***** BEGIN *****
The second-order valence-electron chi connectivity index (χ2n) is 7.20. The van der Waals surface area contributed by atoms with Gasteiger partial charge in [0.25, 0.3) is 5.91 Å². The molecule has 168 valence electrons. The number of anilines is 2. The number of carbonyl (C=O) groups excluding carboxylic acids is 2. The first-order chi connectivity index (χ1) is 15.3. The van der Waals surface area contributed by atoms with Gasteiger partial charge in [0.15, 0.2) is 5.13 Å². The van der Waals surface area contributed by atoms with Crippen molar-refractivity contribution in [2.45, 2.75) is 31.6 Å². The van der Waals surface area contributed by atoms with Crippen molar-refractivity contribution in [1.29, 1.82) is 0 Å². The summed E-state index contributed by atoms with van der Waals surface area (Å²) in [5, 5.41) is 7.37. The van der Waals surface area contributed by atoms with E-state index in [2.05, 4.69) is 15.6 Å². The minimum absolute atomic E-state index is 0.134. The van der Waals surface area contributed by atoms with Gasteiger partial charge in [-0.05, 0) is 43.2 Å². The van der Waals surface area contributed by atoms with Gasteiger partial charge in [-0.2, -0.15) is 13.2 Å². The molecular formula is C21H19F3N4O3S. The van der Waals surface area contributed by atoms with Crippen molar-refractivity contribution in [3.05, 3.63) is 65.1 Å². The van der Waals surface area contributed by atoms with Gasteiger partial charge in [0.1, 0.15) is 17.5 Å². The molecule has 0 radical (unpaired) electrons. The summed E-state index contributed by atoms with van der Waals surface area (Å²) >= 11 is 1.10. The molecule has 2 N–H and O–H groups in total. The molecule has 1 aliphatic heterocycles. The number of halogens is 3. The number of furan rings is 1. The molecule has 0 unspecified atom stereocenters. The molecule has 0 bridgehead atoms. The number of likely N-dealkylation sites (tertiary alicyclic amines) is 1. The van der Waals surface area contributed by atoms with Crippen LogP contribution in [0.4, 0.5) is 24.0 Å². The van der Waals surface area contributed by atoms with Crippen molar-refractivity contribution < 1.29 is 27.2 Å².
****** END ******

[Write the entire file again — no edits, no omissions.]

The second-order valence-electron chi connectivity index (χ2n) is 7.20. The van der Waals surface area contributed by atoms with Gasteiger partial charge in [0.25, 0.3) is 5.91 Å². The molecule has 168 valence electrons. The number of anilines is 2. The number of carbonyl (C=O) groups excluding carboxylic acids is 2. The first-order chi connectivity index (χ1) is 15.3. The van der Waals surface area contributed by atoms with Gasteiger partial charge in [0.15, 0.2) is 5.13 Å². The van der Waals surface area contributed by atoms with Crippen molar-refractivity contribution in [2.45, 2.75) is 31.6 Å². The van der Waals surface area contributed by atoms with Crippen molar-refractivity contribution in [1.29, 1.82) is 0 Å². The summed E-state index contributed by atoms with van der Waals surface area (Å²) in [5, 5.41) is 7.37. The van der Waals surface area contributed by atoms with E-state index in [2.05, 4.69) is 15.6 Å². The minimum absolute atomic E-state index is 0.134. The van der Waals surface area contributed by atoms with Gasteiger partial charge in [-0.05, 0) is 43.2 Å². The van der Waals surface area contributed by atoms with Gasteiger partial charge in [-0.2, -0.15) is 13.2 Å². The molecular formula is C21H19F3N4O3S. The van der Waals surface area contributed by atoms with Crippen molar-refractivity contribution in [3.05, 3.63) is 65.1 Å². The van der Waals surface area contributed by atoms with Gasteiger partial charge in [0.1, 0.15) is 17.5 Å². The molecule has 0 radical (unpaired) electrons. The summed E-state index contributed by atoms with van der Waals surface area (Å²) >= 11 is 1.10. The molecule has 2 N–H and O–H groups in total. The molecule has 1 aliphatic heterocycles. The number of halogens is 3. The number of furan rings is 1. The molecule has 0 unspecified atom stereocenters. The molecule has 0 bridgehead atoms. The number of likely N-dealkylation sites (tertiary alicyclic amines) is 1. The van der Waals surface area contributed by atoms with Crippen LogP contribution in [0.4, 0.5) is 24.0 Å². The van der Waals surface area contributed by atoms with Crippen molar-refractivity contribution < 1.29 is 27.2 Å².